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'Defense Health Agency' Unveiled
New Agency Eyed to Oversee Medical Training, Research
A Department of Defense plan to put the Army in charge of all military medical training and research could be pulled soon in favor of establishing a new Defense Health Agency to handle these responsibilities and more, senior officials have told the DoD Task Force on the Future of Military Health Care.
The Defense Health Agency, or DHA, would assume oversight of all medical training and research as well as management of TRICARE and responsibility for some “shared” medical activities across the services.
The TRICARE Management Activity would form the foundation of the new agency with additional staff drawn from service medical departments. But the Army, Navy and Air Force would continue to run separate medical departments and retain control of their medical personnel and most facilities.
The DHA concept, seen as only an incremental step toward the dramatic streamlining and greater efficiencies projected from creating a unified medical command, has been endorsed by senior medical leaders. It awaits final approval of Deputy Defense Secretary Gordon England.
Dr. Stephen L. Jones, principal deputy secretary of defense for health affairs, said England still might decide to stick with an alternative “governance plan” for the military health system that he endorsed last year.
But that plan, which would give the Army responsibility for all medical training and research, has raised worries over “preserving service equities,” Dr. Michael P. Dinneen, director of strategy management for the military health system, told the task force at a Sept. 5 hearing in Washington D.C..
The DHA, Dinneen said, would be “a neutral party” for delivering “support functions…in an equitable manner across the three services.”
Unveiling of the Defense Health Agency concept surprised several task force members, in part because they had just listened to presentations by think tank economists on the merits, potential cost-savings and challenges for the department of creating a unified medical command.
“I hope I wasn’t asleep and missed it but I was expecting a briefing on the joint medical command,” retired Army Maj. Gen. Nancy Adams, former commander of Tripler Army Medical Center in Hawaii, told Jones. She asked him explain why DoD officials had abandoned plans for a joint command.
The Army, Navy and Joint Staff had backed a unified medical command, saying it would make medical care more effective and save several hundred million dollars a year. The Air Force opposed the idea, citing clash of cultures that could weaken medical support of operational missions.
Jones ignored these disagreements in answering Adams.
“DoD leadership, when presented with the unified medical command, kind of saw that as moving all the way,” Jones told her. “And, of course, within the system, there are pros and cons for doing that.”
The “conservative” alternative England embraced last year would move to selective joint oversight. It would put the Army Medical Research and Materiel Command at Fort Detrick, Md., in charge of all military medical research. It would use the 2005 Base Realignment and Closure (BRAC) Commission’s call for a joint center of enlisted medical training at Fort Sam Houston in San Antonio to give Army responsibility for all medical training.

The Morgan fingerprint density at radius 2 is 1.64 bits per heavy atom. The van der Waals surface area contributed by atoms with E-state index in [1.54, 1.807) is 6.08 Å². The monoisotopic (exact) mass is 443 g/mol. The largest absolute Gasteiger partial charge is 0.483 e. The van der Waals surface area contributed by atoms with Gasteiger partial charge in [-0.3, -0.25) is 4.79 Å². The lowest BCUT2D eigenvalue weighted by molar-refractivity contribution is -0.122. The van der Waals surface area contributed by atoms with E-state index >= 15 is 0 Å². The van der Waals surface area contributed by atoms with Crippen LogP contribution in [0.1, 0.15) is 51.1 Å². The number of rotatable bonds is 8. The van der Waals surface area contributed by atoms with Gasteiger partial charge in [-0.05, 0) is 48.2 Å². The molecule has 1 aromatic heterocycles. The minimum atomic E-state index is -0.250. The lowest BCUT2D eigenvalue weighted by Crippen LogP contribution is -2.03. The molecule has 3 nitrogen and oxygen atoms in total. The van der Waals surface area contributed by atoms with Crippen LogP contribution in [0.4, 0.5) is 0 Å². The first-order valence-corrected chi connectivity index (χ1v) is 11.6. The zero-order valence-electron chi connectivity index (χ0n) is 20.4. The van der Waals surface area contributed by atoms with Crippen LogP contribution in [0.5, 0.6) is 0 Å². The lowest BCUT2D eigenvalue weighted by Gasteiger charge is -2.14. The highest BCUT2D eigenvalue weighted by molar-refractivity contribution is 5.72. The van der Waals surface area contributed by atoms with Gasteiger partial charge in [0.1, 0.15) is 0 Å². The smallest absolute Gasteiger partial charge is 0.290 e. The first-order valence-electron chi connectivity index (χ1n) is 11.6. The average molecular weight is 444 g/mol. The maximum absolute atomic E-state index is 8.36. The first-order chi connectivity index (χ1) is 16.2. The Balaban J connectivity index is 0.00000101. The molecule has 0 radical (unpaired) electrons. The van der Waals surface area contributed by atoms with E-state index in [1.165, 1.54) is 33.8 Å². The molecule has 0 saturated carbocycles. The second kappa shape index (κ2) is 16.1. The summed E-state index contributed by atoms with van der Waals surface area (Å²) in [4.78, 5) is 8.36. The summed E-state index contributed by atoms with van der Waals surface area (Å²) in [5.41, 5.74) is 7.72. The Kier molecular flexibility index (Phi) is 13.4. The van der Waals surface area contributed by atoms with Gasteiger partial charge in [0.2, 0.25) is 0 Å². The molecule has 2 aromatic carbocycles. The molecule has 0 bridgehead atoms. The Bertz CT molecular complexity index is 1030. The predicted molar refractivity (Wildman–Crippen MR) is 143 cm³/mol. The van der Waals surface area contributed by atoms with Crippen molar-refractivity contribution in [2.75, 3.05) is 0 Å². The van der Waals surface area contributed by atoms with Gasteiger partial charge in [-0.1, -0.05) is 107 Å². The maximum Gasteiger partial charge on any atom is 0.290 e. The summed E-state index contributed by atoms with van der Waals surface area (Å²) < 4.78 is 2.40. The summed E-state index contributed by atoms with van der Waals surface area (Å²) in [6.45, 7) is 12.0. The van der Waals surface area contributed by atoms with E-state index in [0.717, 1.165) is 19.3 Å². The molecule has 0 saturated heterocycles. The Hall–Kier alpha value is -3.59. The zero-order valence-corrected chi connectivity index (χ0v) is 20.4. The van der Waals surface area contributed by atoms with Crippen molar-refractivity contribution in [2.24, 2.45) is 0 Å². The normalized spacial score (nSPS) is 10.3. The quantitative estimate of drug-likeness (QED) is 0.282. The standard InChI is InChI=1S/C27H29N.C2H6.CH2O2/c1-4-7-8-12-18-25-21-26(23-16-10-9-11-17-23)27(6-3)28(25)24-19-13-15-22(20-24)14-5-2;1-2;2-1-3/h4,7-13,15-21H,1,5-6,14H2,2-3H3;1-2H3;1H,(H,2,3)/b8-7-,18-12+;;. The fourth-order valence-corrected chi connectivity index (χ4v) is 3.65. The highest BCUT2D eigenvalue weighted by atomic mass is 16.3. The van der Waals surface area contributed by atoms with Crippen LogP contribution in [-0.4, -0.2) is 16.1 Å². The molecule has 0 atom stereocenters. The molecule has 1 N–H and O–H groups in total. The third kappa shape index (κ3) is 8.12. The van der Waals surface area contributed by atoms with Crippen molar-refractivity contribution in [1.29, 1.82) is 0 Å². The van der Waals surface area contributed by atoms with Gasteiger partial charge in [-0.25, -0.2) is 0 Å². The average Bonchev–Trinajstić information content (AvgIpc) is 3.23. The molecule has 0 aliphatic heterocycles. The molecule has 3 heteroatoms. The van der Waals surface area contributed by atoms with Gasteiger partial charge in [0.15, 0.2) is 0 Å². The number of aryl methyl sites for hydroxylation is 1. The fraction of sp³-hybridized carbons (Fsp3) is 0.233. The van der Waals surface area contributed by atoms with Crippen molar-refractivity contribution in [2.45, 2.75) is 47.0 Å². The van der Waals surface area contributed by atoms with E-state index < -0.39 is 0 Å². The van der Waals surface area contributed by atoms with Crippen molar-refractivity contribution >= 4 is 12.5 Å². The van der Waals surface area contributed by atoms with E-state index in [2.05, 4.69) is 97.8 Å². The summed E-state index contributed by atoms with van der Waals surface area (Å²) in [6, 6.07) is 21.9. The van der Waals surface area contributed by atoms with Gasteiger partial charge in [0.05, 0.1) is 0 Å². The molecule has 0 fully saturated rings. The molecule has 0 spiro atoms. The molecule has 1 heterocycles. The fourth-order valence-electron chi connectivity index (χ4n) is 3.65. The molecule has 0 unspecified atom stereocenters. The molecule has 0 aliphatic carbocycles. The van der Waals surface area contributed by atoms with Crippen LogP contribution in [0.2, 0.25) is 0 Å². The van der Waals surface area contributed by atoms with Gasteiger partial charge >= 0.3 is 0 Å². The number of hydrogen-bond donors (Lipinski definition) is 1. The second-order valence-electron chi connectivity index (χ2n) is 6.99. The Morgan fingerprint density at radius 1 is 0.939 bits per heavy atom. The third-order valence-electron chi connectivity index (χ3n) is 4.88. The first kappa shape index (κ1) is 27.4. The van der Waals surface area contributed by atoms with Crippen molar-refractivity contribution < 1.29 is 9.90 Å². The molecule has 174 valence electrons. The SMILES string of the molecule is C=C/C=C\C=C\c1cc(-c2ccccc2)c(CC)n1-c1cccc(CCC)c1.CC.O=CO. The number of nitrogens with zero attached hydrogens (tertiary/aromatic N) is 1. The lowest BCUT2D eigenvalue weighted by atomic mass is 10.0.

England’s plan also called for a single service to control healthcare delivery in major “markets,” starting with San Antonio and the Washington D.C. area. Finally, he wanted the service consolidation of certain support functions including information management, contracting, facilities’ construction and financial management.
The prospect of rolling so many of these responsibilities under the Army was a topic of many discussions among department medical leaders since December. What has evolved instead, Jones said, is the Defense Health Agency. DHA would be a “step in the direction” of a unified command “if future leadership within the department would like to go” that way, he said. “So, rather than a whole loaf, we’ve kind of cut the bread in half.”
On a follow-up question from Adams, Jones conceded that DHA would oversee delivery of medical care in the San Antonio and Washington, D.C. areas, but not in other major medical markets including San Diego, Tacoma, Wash., Norfolk, Va., and Hawaii. Oversight of these large markets would fall to whatever service has the dominant medical presence.
In interview after the hearing, Adams said the DHA offers less “predictability” than would a unified or joint medical command.
“I’m trying to sort out logically what the benefit is of this, which is a kind of a kluging together of disparate parts, as opposed to saying, ‘Okay, we’re going to unify health care under a joint command structure.’ We all know what that means. It’s defined by doctrine.”
She noted that the DHA would be led by a three-star officer, the same rank held by Army, Navy and Air Force surgeons general.
“It’s kind of like we’ve created a hybrid that is worse than the hybrid we’re living with,” Adams said.
Jones laughed off the criticism, saying more bureaucracy isn’t the goal.
“What we tried to do is make it more streamlined, more transparent, but yet respect the execution [responsibility] of the services” in delivering medical care, he said.
Hours before Jones unveiled the DHA concept, Sue Hosek, a RAND economist, summarized for task force members results of major study completed in 2001 on options for establishing a joint medical command.
RAND interviews then with military medical experts and leaders, she said, “found a lot of sentiment that, if you had to have something, a joint command was better than a defense agency.” The Defense Logistics Agency, she said, “was frequently mentioned, and not as a positive model.”